Q: How significant is the threat of cloud ransomware?
A: The impact of cloud ransomware is just beginning to be measured, but ransomware is a major concern.
- YL Ventures’ Ransomware Risk in 2022 report stated that, while data on cloud storage ransomware was “sparse,” 75% of the experts they surveyed expected that such attack had or would happen in 2022.
- Cloud ransomware still operates largely under the radar, but threat actors like Rocke and TeamTNT are known to target unsecured cloud environments. At least one cloud service provider and one large incident response company have experienced verified cloud ransomware attacks.
- Although it does not distinguish between cloud-based and on-premises ransomware, the FBI’s Internet Crime Report recorded $49 million in total ransoms paid in the United States in 2021 — nearly a 70% increase from 2020.
- Globally, Check Point Research discovered a 24% increase in ransomware attacks this year, with one in 53 organizations affected in 2022. The average ransom payment is now at an all-time high of $812,360.
- A report from Cybersecurity Ventures estimates that ransomware will cost the economy around $265 billion annually by 2031, with over two dozen attacks happening each minute. by 2031, with over two dozen attacks happening each minute.
Q: Aren’t cloud environments more secure than on-prem environments?
A: Yes. Prevailing opinion is that cloud environments are more secure, but there are a few things to keep in mind:
- The potential impact of a breach of a cloud service provider (CSP) is the major concern. Ransomware launched against an on-prem environment affects just that victim organization. A compromised storage admin account at a CSP could impact many, many data owners, and therefore, have a much greater impact.
- Mistakes happen. In December of 2021, AWS accidentally exposed every S3 bucket to every AWS S3 support administrator for just over ten hours. And in October of 2022, a misconfigured Microsoft Azure blob exposed sensitive customer data. The point here is that when the rare mistake by a CSP does happen, the scale of the potential impact is far greater than the same mistake on-prem.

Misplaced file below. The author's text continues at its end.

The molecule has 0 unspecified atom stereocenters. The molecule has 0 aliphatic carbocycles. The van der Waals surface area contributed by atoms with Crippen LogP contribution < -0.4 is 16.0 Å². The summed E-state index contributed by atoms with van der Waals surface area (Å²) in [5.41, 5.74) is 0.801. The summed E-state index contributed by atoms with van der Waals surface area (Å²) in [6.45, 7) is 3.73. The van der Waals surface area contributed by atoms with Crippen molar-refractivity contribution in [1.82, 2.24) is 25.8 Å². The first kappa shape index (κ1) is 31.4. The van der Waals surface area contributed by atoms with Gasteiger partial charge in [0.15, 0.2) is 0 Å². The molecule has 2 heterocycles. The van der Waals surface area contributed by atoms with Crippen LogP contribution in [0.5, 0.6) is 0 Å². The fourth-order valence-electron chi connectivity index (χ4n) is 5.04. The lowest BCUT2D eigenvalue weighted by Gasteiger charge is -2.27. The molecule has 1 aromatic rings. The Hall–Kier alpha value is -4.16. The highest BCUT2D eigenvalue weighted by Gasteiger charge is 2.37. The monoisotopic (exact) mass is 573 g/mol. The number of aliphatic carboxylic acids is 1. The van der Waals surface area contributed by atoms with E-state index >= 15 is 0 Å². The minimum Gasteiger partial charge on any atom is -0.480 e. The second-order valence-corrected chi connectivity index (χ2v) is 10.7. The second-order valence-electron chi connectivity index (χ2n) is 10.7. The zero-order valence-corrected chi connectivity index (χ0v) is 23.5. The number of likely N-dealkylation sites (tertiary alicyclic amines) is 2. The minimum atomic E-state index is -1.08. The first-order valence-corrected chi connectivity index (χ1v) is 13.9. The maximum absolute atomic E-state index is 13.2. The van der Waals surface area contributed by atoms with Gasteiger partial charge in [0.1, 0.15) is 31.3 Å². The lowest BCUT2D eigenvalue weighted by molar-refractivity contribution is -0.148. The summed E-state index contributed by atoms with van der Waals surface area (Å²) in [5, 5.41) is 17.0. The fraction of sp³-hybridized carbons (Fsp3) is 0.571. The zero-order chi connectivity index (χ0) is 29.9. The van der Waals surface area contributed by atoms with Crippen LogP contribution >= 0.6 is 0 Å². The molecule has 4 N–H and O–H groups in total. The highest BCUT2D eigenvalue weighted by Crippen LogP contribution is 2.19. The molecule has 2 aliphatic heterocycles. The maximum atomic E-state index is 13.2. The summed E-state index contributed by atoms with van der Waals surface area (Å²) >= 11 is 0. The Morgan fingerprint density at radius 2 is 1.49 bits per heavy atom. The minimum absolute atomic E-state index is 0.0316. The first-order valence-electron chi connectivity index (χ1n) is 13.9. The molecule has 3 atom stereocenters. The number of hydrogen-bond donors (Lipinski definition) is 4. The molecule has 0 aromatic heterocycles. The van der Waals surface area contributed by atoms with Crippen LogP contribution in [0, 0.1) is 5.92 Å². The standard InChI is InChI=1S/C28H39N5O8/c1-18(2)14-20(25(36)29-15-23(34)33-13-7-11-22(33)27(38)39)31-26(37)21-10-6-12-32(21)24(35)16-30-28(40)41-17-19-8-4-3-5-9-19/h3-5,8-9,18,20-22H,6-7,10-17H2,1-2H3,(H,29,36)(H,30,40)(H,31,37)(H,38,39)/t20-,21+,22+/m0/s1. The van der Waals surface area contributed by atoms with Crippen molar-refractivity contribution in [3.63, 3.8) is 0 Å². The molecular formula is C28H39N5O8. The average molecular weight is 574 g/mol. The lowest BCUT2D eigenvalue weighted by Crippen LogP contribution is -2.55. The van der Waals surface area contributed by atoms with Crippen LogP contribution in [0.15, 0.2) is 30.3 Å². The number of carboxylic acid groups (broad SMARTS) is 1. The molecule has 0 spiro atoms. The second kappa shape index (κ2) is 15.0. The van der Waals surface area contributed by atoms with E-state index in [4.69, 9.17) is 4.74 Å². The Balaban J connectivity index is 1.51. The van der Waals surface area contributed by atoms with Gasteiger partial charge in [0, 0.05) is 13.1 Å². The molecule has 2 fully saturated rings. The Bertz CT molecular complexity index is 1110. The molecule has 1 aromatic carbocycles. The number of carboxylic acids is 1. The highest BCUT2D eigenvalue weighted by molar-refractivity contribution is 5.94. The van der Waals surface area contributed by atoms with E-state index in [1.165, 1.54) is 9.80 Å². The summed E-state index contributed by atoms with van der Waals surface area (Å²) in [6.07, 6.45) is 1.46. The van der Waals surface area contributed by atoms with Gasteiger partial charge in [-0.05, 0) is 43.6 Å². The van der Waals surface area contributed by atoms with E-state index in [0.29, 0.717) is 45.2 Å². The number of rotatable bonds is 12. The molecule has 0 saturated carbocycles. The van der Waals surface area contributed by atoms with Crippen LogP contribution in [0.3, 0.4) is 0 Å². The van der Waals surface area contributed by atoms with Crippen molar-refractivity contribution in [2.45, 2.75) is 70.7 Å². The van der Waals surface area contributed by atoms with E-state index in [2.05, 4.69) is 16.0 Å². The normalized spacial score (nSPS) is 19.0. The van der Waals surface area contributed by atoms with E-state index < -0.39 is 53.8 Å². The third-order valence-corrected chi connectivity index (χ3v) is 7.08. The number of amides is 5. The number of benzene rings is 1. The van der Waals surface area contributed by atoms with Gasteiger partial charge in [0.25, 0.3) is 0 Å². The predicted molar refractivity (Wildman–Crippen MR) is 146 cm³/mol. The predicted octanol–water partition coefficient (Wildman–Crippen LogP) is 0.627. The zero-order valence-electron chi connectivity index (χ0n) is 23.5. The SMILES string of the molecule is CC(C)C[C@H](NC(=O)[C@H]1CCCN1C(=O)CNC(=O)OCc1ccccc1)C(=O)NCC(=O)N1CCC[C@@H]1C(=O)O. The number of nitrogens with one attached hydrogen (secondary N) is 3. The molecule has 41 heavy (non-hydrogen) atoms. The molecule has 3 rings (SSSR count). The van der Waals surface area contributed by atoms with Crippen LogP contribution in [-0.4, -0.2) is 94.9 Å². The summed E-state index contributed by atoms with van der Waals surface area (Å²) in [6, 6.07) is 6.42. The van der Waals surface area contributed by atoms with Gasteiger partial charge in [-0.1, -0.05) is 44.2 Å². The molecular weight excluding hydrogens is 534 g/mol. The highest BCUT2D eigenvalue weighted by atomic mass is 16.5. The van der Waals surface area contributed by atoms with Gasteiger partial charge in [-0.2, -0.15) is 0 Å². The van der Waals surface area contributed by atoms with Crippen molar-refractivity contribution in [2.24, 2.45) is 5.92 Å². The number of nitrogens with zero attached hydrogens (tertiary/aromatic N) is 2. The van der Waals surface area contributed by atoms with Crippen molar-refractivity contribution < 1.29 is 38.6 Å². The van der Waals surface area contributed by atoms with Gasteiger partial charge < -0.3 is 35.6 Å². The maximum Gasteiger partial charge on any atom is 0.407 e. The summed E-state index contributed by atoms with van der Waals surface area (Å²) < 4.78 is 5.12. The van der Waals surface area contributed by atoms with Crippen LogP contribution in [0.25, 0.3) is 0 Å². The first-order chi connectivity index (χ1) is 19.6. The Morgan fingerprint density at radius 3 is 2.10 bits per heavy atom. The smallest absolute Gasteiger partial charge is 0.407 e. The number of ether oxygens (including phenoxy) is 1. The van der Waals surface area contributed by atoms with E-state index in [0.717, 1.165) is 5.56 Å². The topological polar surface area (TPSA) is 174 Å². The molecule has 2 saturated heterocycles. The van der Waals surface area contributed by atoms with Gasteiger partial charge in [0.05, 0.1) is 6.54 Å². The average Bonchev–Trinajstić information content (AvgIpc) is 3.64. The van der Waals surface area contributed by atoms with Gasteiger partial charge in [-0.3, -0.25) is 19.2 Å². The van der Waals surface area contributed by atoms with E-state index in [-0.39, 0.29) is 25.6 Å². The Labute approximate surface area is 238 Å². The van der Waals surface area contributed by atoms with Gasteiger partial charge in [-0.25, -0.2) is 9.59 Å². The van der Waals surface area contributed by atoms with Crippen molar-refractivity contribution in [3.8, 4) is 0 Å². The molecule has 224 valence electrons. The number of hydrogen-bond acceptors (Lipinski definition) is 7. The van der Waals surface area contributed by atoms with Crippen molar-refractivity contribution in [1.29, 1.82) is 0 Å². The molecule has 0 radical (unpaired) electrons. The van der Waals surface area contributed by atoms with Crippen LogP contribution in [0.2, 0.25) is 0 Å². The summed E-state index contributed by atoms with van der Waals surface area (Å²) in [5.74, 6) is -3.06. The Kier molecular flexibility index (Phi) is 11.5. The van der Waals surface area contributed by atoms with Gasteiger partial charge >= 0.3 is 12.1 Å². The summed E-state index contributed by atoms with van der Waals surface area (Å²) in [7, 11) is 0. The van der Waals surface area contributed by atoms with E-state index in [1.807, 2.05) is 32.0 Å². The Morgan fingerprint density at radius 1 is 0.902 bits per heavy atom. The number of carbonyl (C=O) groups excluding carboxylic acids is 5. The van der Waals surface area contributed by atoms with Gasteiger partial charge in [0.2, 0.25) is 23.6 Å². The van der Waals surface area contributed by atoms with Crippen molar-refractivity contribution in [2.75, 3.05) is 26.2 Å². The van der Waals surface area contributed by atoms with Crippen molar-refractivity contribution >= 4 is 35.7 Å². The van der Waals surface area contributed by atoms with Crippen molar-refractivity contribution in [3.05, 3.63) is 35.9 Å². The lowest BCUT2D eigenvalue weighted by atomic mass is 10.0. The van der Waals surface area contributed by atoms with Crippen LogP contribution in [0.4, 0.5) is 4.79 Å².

- The above example also illustrates that the shared security model leaves a gap in protection for data owners. CSPs are responsible for securing their infrastructures while data owners are responsible for securing access to their data. But what happens when the CSP makes a mistake that opens up backend access to customer data? What happens when a storage admin’s credentials have been compromised?
- Server-side encryption, where the cloud service provider maintains the encryption keys, is one way that data owners can have their data protected without the overhead of key management, key rotation, etc. This does require trust on the part of customers that the cloud provider will use a sufficiently strong algorithm and properly manage and protect the keys, which in parts of the world, such as Europe, is too much to ask.
- Client-side encryption leaves control of data protection in the hands of the data owner independent of the CSP. That is an attractive option for those organizations that have the resources and proficiency to properly manage their keys. For many organizations, that isn’t an option, so they will either go with server-side encryption provided by their CSP(s) or, frighteningly enough, go without any kind of data protection.
- Microsharding was originally invented specifically to neutralize these issues.
Q: Do backups protect organizations against ransomware?
A: No. While it is important to maintain secure backups to help protect against the effects of data loss, backups were not designed to stop cybercrime.
- Backup systems offer no innate protection against ransomware. They are an important component of data recovery plans, but they are not a viable defense.